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“Keep dreaming, be curious, and don’t be in a hurry to grow up”: says top lady Educator Business Woman Olu Wimalasena Says Sri Lanka needs to shift the education system from ‘memory-based learning’ to ‘creative thinking’ to reach the country’s best potential.

7 December 2021 10:33 am

Words : Aanya Wipulasena
Photos : Nirmala Dhananjaya

She adds, “nurturing curiosity at a young age is essential to developing well-rounded adults who can shape the community in which they live”. Ms. Wimalasena has a background in arts and education. A mother first, her chosen profession was teaching so that she would be able to spend more time with her sons during their formative years. Her interest in art began much earlier when she drew caricatures of her classmates and teachers to entertain her friends at school. Once her children grew up, she decided to put her love of drawing and creativity into creating dream-like baby nurseries and weaving stories - the rest, as they say, is history!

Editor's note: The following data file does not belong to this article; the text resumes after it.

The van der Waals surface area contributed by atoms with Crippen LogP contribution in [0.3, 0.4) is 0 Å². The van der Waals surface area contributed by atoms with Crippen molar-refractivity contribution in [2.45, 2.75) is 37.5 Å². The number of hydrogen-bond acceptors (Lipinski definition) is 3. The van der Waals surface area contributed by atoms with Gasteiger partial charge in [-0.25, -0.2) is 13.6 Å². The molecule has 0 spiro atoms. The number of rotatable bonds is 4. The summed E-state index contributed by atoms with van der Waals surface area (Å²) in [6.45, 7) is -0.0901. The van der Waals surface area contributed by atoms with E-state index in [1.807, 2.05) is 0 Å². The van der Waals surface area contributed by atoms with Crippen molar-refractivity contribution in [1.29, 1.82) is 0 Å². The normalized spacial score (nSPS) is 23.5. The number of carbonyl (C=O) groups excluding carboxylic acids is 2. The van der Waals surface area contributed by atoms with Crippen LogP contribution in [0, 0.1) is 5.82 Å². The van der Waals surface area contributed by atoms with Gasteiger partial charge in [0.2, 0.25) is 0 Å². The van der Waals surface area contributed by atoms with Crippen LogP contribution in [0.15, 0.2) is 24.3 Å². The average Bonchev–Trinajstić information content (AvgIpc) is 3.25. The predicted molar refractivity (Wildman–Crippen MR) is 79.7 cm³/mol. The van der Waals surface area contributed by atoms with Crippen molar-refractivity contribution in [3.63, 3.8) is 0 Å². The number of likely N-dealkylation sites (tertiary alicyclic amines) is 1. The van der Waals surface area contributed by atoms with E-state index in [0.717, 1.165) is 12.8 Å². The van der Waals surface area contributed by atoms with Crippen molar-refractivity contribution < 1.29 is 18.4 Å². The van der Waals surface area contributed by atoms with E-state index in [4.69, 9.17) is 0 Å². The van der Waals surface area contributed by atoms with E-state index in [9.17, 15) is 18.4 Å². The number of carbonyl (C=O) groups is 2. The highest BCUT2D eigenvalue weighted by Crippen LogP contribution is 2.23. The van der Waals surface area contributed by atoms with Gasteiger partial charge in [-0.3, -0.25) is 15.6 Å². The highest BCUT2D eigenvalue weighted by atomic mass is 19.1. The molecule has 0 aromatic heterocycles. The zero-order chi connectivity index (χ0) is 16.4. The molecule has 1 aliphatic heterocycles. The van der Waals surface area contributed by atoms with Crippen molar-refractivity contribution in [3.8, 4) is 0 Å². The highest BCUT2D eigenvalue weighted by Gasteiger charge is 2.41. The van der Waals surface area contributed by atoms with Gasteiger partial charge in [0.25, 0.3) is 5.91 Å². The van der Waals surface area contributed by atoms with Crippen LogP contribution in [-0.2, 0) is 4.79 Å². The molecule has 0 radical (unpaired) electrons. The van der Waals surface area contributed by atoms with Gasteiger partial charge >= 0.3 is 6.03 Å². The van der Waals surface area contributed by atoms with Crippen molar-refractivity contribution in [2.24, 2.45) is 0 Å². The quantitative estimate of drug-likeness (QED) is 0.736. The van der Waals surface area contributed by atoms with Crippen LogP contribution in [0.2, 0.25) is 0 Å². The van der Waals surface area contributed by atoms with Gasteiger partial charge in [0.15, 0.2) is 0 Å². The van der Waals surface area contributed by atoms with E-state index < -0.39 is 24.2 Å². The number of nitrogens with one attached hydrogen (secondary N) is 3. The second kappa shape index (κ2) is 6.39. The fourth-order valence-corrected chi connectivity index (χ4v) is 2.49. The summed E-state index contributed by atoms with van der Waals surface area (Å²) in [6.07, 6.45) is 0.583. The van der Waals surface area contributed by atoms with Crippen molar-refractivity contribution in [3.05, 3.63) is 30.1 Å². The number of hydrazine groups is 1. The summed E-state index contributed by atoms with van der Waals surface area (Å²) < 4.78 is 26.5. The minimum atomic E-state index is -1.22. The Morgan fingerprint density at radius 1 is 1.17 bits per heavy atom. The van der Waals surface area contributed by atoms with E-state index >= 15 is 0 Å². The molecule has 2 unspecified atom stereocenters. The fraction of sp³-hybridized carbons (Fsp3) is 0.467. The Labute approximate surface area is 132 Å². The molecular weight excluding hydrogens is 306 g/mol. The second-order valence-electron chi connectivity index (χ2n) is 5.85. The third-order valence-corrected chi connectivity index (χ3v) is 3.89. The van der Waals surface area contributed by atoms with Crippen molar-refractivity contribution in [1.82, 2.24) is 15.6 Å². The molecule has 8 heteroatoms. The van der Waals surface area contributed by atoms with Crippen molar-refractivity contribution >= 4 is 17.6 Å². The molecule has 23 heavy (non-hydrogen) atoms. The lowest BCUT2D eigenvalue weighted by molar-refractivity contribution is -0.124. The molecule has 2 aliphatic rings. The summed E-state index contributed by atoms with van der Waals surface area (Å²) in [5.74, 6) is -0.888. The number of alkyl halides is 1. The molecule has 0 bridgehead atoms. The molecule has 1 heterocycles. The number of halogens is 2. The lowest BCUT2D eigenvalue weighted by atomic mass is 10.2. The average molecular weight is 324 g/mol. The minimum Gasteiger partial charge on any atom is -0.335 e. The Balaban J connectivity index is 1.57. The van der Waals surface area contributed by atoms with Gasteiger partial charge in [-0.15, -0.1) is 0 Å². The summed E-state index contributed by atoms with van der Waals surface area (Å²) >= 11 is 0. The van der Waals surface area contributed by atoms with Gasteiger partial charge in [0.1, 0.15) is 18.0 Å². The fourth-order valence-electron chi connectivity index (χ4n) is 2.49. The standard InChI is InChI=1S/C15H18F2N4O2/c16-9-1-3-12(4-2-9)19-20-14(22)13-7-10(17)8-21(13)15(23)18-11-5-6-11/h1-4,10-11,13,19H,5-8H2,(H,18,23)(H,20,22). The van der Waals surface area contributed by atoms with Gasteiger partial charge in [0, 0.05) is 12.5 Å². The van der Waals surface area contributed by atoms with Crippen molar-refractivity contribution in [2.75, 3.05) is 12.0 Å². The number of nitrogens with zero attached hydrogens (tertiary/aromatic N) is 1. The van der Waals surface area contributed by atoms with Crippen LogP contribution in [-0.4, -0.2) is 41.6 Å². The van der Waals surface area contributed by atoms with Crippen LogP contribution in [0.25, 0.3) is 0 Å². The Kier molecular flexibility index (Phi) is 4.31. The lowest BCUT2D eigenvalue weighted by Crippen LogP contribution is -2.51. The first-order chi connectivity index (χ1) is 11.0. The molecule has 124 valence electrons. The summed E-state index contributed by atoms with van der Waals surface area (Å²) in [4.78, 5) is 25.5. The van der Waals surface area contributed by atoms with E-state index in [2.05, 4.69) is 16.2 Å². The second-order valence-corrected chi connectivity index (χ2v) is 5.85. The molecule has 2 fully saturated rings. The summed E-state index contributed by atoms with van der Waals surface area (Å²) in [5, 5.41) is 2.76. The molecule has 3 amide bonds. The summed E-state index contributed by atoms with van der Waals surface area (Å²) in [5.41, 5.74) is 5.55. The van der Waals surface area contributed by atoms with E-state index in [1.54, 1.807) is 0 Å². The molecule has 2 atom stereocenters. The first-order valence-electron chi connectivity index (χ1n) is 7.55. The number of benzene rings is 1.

Tell us about your line of work? Why does it interest you?

The first five years of your baby’s life are the most magical. I remember how it was with my sons; reading to them and engaging with them during playtime helped them develop their interests and identities. My line of work lets me live vicariously through my clients and be a part of that unforgettable time in their lives. Additionally, that urge to nest during pregnancy remains true no matter which part of the world you live in or even to what species you belong to! We see examples of expectant mothers making a safe, cosy space for their little ones all around us in nature. No matter where you live or how far ahead in time, the work that I do will remain relevant. 

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